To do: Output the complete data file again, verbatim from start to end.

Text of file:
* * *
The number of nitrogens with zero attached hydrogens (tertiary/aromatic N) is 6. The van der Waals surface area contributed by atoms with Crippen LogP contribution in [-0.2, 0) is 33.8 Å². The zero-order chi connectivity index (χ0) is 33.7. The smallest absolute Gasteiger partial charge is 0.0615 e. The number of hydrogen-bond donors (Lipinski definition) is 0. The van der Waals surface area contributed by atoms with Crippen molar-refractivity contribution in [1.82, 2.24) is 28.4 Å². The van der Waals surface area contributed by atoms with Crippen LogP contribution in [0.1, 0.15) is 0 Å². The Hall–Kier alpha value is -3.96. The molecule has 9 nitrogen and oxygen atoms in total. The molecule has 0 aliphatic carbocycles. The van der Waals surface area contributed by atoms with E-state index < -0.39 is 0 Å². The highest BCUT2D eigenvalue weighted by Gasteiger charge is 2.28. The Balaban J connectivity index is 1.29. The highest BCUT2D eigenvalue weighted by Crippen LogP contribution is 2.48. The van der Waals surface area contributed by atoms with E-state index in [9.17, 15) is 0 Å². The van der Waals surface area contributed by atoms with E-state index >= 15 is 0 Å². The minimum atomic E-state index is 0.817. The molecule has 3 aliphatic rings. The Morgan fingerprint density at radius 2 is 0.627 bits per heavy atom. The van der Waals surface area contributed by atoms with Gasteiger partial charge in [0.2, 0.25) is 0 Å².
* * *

The number of nitrogens with zero attached hydrogens (tertiary/aromatic N) is 6. The van der Waals surface area contributed by atoms with Crippen LogP contribution in [-0.2, 0) is 33.8 Å². The zero-order chi connectivity index (χ0) is 33.7. The smallest absolute Gasteiger partial charge is 0.0615 e. The number of hydrogen-bond donors (Lipinski definition) is 0. The van der Waals surface area contributed by atoms with Crippen molar-refractivity contribution in [1.82, 2.24) is 28.4 Å². The van der Waals surface area contributed by atoms with Crippen LogP contribution in [0.1, 0.15) is 0 Å². The Hall–Kier alpha value is -3.96. The molecule has 9 nitrogen and oxygen atoms in total. The molecule has 0 aliphatic carbocycles. The van der Waals surface area contributed by atoms with E-state index < -0.39 is 0 Å². The highest BCUT2D eigenvalue weighted by Gasteiger charge is 2.28. The Balaban J connectivity index is 1.29. The highest BCUT2D eigenvalue weighted by Crippen LogP contribution is 2.48. The van der Waals surface area contributed by atoms with E-state index in [9.17, 15) is 0 Å². The van der Waals surface area contributed by atoms with E-state index >= 15 is 0 Å². The minimum atomic E-state index is 0.817. The molecule has 3 aliphatic rings. The Morgan fingerprint density at radius 2 is 0.627 bits per heavy atom. The van der Waals surface area contributed by atoms with Gasteiger partial charge in [0.2, 0.25) is 0 Å².